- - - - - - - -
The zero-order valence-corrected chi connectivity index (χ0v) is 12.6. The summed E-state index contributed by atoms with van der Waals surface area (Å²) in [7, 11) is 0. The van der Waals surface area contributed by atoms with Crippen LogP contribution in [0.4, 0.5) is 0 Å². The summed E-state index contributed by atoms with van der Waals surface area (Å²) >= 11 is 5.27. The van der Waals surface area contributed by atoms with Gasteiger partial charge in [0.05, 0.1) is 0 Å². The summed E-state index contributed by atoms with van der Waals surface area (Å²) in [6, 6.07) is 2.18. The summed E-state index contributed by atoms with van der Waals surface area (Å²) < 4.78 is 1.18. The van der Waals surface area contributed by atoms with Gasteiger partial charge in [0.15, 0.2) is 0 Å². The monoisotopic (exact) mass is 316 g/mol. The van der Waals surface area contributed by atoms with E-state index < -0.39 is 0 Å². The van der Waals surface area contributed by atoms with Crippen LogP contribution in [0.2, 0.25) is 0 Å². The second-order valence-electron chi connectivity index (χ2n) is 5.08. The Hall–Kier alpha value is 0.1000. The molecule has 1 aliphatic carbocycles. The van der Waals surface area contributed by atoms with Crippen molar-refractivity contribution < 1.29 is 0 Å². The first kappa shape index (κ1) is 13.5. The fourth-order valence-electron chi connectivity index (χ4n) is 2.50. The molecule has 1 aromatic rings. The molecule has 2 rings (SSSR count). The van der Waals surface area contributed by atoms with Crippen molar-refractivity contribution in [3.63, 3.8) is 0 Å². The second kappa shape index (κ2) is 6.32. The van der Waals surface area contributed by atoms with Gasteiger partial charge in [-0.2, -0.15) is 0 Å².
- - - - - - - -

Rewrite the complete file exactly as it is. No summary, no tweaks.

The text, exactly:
The zero-order valence-corrected chi connectivity index (χ0v) is 12.6. The summed E-state index contributed by atoms with van der Waals surface area (Å²) in [7, 11) is 0. The van der Waals surface area contributed by atoms with Crippen LogP contribution in [0.4, 0.5) is 0 Å². The summed E-state index contributed by atoms with van der Waals surface area (Å²) >= 11 is 5.27. The van der Waals surface area contributed by atoms with Gasteiger partial charge in [0.05, 0.1) is 0 Å². The summed E-state index contributed by atoms with van der Waals surface area (Å²) in [6, 6.07) is 2.18. The summed E-state index contributed by atoms with van der Waals surface area (Å²) < 4.78 is 1.18. The van der Waals surface area contributed by atoms with Gasteiger partial charge in [0.15, 0.2) is 0 Å². The monoisotopic (exact) mass is 316 g/mol. The van der Waals surface area contributed by atoms with E-state index < -0.39 is 0 Å². The van der Waals surface area contributed by atoms with Crippen LogP contribution in [0.2, 0.25) is 0 Å². The second-order valence-electron chi connectivity index (χ2n) is 5.08. The Hall–Kier alpha value is 0.1000. The molecule has 1 aliphatic carbocycles. The van der Waals surface area contributed by atoms with Crippen molar-refractivity contribution < 1.29 is 0 Å². The first kappa shape index (κ1) is 13.5. The fourth-order valence-electron chi connectivity index (χ4n) is 2.50. The molecule has 1 aromatic rings. The molecule has 2 rings (SSSR count). The van der Waals surface area contributed by atoms with Crippen molar-refractivity contribution in [3.63, 3.8) is 0 Å². The second kappa shape index (κ2) is 6.32. The van der Waals surface area contributed by atoms with Gasteiger partial charge in [-0.2, -0.15) is 0 Å².